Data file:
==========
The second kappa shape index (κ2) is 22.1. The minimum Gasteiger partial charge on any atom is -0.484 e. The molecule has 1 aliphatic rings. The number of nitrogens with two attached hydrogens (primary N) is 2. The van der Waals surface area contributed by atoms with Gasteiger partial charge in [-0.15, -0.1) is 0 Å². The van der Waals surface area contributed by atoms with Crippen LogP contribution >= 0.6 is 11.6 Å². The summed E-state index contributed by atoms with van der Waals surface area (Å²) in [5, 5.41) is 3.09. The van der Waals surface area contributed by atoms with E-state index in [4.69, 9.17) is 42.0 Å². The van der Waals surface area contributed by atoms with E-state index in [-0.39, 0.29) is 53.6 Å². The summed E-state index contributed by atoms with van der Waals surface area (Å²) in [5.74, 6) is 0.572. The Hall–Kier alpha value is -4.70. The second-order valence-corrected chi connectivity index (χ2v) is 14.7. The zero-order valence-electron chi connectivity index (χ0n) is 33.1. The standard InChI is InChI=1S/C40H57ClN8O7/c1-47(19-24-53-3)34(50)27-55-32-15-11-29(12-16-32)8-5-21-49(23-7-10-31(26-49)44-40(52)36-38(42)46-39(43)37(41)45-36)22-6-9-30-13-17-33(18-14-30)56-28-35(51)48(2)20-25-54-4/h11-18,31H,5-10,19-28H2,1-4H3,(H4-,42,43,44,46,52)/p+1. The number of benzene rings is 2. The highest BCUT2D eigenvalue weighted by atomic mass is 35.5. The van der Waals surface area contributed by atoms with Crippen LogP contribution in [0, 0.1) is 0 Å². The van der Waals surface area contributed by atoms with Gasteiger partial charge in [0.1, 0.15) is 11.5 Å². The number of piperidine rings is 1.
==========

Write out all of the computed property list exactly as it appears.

The second kappa shape index (κ2) is 22.1. The minimum Gasteiger partial charge on any atom is -0.484 e. The molecule has 1 aliphatic rings. The number of nitrogens with two attached hydrogens (primary N) is 2. The van der Waals surface area contributed by atoms with Gasteiger partial charge in [-0.15, -0.1) is 0 Å². The van der Waals surface area contributed by atoms with Crippen LogP contribution >= 0.6 is 11.6 Å². The summed E-state index contributed by atoms with van der Waals surface area (Å²) in [5, 5.41) is 3.09. The van der Waals surface area contributed by atoms with E-state index in [4.69, 9.17) is 42.0 Å². The van der Waals surface area contributed by atoms with E-state index in [-0.39, 0.29) is 53.6 Å². The summed E-state index contributed by atoms with van der Waals surface area (Å²) in [5.74, 6) is 0.572. The Hall–Kier alpha value is -4.70. The second-order valence-corrected chi connectivity index (χ2v) is 14.7. The zero-order valence-electron chi connectivity index (χ0n) is 33.1. The standard InChI is InChI=1S/C40H57ClN8O7/c1-47(19-24-53-3)34(50)27-55-32-15-11-29(12-16-32)8-5-21-49(23-7-10-31(26-49)44-40(52)36-38(42)46-39(43)37(41)45-36)22-6-9-30-13-17-33(18-14-30)56-28-35(51)48(2)20-25-54-4/h11-18,31H,5-10,19-28H2,1-4H3,(H4-,42,43,44,46,52)/p+1. The number of benzene rings is 2. The highest BCUT2D eigenvalue weighted by atomic mass is 35.5. The van der Waals surface area contributed by atoms with Crippen LogP contribution in [0, 0.1) is 0 Å². The van der Waals surface area contributed by atoms with Gasteiger partial charge in [0.1, 0.15) is 11.5 Å². The number of piperidine rings is 1.